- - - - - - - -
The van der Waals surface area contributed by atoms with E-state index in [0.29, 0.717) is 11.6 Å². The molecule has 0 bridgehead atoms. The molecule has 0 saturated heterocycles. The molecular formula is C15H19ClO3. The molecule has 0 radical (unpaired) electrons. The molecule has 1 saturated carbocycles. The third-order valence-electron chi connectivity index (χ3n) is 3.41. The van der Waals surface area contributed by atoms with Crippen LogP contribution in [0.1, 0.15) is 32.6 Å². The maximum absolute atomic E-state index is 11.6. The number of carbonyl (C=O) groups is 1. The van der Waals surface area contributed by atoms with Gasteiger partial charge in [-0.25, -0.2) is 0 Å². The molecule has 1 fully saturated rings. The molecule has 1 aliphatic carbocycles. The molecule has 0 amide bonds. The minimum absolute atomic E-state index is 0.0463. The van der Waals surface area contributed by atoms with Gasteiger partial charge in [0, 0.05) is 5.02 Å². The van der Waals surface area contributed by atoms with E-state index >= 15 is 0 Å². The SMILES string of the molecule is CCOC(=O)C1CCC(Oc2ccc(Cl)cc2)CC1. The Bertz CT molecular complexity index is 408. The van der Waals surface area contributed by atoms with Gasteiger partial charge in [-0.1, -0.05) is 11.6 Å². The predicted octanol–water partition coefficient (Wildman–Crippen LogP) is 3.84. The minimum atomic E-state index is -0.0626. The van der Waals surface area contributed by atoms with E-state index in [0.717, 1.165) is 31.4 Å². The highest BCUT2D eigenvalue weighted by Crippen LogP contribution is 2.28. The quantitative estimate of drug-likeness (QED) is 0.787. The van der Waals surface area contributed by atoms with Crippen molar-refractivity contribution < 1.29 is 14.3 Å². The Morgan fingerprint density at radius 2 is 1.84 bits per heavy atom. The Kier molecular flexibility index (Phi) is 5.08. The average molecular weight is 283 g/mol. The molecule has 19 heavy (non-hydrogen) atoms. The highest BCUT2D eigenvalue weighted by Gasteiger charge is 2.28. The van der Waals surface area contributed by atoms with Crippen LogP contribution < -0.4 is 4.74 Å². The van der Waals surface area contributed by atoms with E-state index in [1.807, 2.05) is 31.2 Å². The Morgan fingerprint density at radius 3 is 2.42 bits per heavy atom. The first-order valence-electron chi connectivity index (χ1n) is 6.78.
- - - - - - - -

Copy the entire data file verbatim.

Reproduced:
The van der Waals surface area contributed by atoms with E-state index in [0.29, 0.717) is 11.6 Å². The molecule has 0 bridgehead atoms. The molecule has 0 saturated heterocycles. The molecular formula is C15H19ClO3. The molecule has 0 radical (unpaired) electrons. The molecule has 1 saturated carbocycles. The third-order valence-electron chi connectivity index (χ3n) is 3.41. The van der Waals surface area contributed by atoms with Crippen LogP contribution in [0.1, 0.15) is 32.6 Å². The maximum absolute atomic E-state index is 11.6. The number of carbonyl (C=O) groups is 1. The van der Waals surface area contributed by atoms with Gasteiger partial charge in [-0.25, -0.2) is 0 Å². The molecule has 1 fully saturated rings. The molecule has 1 aliphatic carbocycles. The molecule has 0 amide bonds. The minimum absolute atomic E-state index is 0.0463. The van der Waals surface area contributed by atoms with Gasteiger partial charge in [0, 0.05) is 5.02 Å². The van der Waals surface area contributed by atoms with E-state index >= 15 is 0 Å². The SMILES string of the molecule is CCOC(=O)C1CCC(Oc2ccc(Cl)cc2)CC1. The Bertz CT molecular complexity index is 408. The van der Waals surface area contributed by atoms with Gasteiger partial charge in [-0.1, -0.05) is 11.6 Å². The predicted octanol–water partition coefficient (Wildman–Crippen LogP) is 3.84. The minimum atomic E-state index is -0.0626. The van der Waals surface area contributed by atoms with E-state index in [0.717, 1.165) is 31.4 Å². The highest BCUT2D eigenvalue weighted by Crippen LogP contribution is 2.28. The quantitative estimate of drug-likeness (QED) is 0.787. The van der Waals surface area contributed by atoms with Crippen molar-refractivity contribution < 1.29 is 14.3 Å². The Morgan fingerprint density at radius 2 is 1.84 bits per heavy atom. The Kier molecular flexibility index (Phi) is 5.08. The average molecular weight is 283 g/mol. The molecule has 19 heavy (non-hydrogen) atoms. The highest BCUT2D eigenvalue weighted by Gasteiger charge is 2.28. The van der Waals surface area contributed by atoms with Crippen LogP contribution < -0.4 is 4.74 Å². The van der Waals surface area contributed by atoms with E-state index in [1.807, 2.05) is 31.2 Å². The Morgan fingerprint density at radius 3 is 2.42 bits per heavy atom. The first-order valence-electron chi connectivity index (χ1n) is 6.78.